Culturally specific day programs improve seniors’ mental health but more are needed, advocates say

With her cane in hand and a gray shawl wrapped around her, 87-year-old Amar Johal keenly peeks out the window waiting for a handyDART bus to arrive.

She’s ready to enjoy a day of prayer, exercise, balloon badminton and catching up with her peers.

“I really like it. My friends are there… I’m so happy,” she says in Punjabi.

Johal has dementia and is among 11 seniors who are part of the South Asian day program for older adults. The new program in Abbotsford allows South Asian seniors to interact with Punjabi-speaking staff. Seniors participate in therapeutic recreational activities and get support with monitoring health conditions, says Gurvina Mund, a nurse with Fraser Health.

While day programs give both seniors and caregivers a break, advocates say there is a greater need for cultural programs to serve a diverse, aging population in BC and help seniors feel more comfortable, independent and mentally sharp as they emerge from pandemic isolation.

BC Seniors Advocate Isobel Mackenzie describes the number of culturally specific day programs as, “very, very, few.”

“Creating opportunities for seniors to gather with other seniors who speak the same language, who eat the same food, who’ve had the same experiences is very important and I think we’re going to need more,” Mackenzie said.

Punjabi-speaking staff lead activities to help seniors feel comfortable and stay engaged. (CBC News)

There are around 125 adult day programs in BC Of those, three in the Lower Mainland are culturally specific, alongside programs in Vancouver serving Jewish seniors and in Chilliwack serving Indigenous elders, according to the BC Ministry of Health

Overcoming language barriers

Language barriers can make it challenging for immigrant seniors to connect and feel comfortable in programs that are not culturally specific, says Mund.

“The benefit is they get to speak their language. We try to integrate how they grew up, so we relate it to them,”

Seniors play badminton balloon at the Khalsa Diwan Society gurdwara in Abbotsford. (CBC News)

Bobbie Binning, a recreational therapist at the Khalsa Diwan Society gurdwara in Abbotsford, leads exercises in Punjabi as the seniors sit in a circle. She says the activities provide a mental break from the pandemic isolation many seniors are still experiencing.

“I think the biggest benefit was definitely just socialization with them. I think that’s helped immensely with their mental health.”

For seniors, like Johal, with dementia, past research has shown that attending adult day programs can help reduce stress, and reduce sleeping problems and home behavioral issues, such as agitation, according to Jennifer Baumbusch, an associate professor of nursing at the University of BC who is researching day programs.

“There are huge health benefits.”

Greater need for culturally sensitive programs

Jas Cheema, a seniors advocate with the BC Association of Community Response Networks echoes more programs are needed to meet the needs of a diverse aging population in the province.

The Progressive Intercultural Community Services Society (PICS), which hosts a day program in Surrey for South Asians, says it started with 10 spots for its day program and had to double it due to demand.

“More spots are needed. If they allow us, we could bring in maybe another 100. We just don’t have the capacity,” said Satbir Singh Cheema, CEO of PICS.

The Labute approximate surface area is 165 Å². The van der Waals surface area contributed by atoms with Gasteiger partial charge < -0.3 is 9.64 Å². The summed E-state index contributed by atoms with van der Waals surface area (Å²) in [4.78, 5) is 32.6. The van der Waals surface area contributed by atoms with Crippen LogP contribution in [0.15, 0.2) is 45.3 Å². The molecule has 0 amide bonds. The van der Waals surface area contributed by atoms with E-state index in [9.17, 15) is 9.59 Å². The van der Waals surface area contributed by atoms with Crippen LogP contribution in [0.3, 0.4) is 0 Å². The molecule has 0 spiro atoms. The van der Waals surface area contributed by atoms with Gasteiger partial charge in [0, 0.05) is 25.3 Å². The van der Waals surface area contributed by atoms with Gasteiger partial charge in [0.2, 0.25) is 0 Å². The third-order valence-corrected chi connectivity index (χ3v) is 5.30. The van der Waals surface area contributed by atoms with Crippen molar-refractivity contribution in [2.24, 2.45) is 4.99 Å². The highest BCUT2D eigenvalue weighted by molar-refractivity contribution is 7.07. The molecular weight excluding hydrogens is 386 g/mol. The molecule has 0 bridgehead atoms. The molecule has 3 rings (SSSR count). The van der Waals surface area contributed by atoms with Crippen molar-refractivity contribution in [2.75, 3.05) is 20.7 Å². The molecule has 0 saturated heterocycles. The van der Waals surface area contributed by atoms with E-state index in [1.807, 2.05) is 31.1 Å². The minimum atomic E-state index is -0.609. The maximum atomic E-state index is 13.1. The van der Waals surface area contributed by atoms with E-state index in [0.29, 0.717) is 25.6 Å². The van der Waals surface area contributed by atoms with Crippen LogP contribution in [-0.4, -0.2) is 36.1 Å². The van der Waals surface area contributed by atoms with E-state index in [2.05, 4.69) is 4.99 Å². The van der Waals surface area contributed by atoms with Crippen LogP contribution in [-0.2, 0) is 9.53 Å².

Meanwhile, the SUCCESS day program in Richmond which caters to Mandarin and Cantonese speaking seniors, among others, says demand is high but language barriers prevent more seniors from engaging in day programs across the province.

“It is important to reach out to those under-served communities to ensure they understand what’s available for them,” said Queenie Choo, CEO of SUCCESS

The Progressive Intercultural Community Services (PICS) Society in Surrey says it had to double its capacity for the day program from 10 to 20 spots. (Baneet Braich / CBC News)

According to a report from the BC seniors advocate, in 2017, there were 1,245 seniors waiting for day programs, while in 2019, there were 1,503. It’s not clear how many of these were for culturally specific day programs.

The Ministry of Health says, in 2019-2020 before the pandemic, funding was increased, raising the available adult day programs by approximately 20 per cent from 2016-17. It says day programs were temporarily closed during the pandemic but are picking back up.

The province said in a statement it is committed to the continued success and funding of these operations

Cheema says the solution for more day programs is not a one-size-fits-all approach.

She says its important to have, “language that they can understand, activities that they did growing up,” as well as intercultural aspects so seniors also learn about other cultures.

Cheema says culturally specific day programs provide seniors with independence from the household and prevent caregiver burnout.

Independence improves mental health

Independence is the main reason Bal Mangat wanted her mother, Amar Johal, to attend the program.

“I didn’t want to have my mom held back and put in a corner and ignored.”

With Mangat working and her children at school, her mother was often left at home alone.

“Now, with her knees being weak, movement being difficult, she is home all day, sometimes she’s alone in the house and I feel guilty she’s sitting by herself.”

She says there is relief in seeing her mother, who has dementia, come home with crafts and stories of her day.

“It was kind of like, my kids used to do that when they went to daycare. And now my mom is doing that. So it’s just very cute.”

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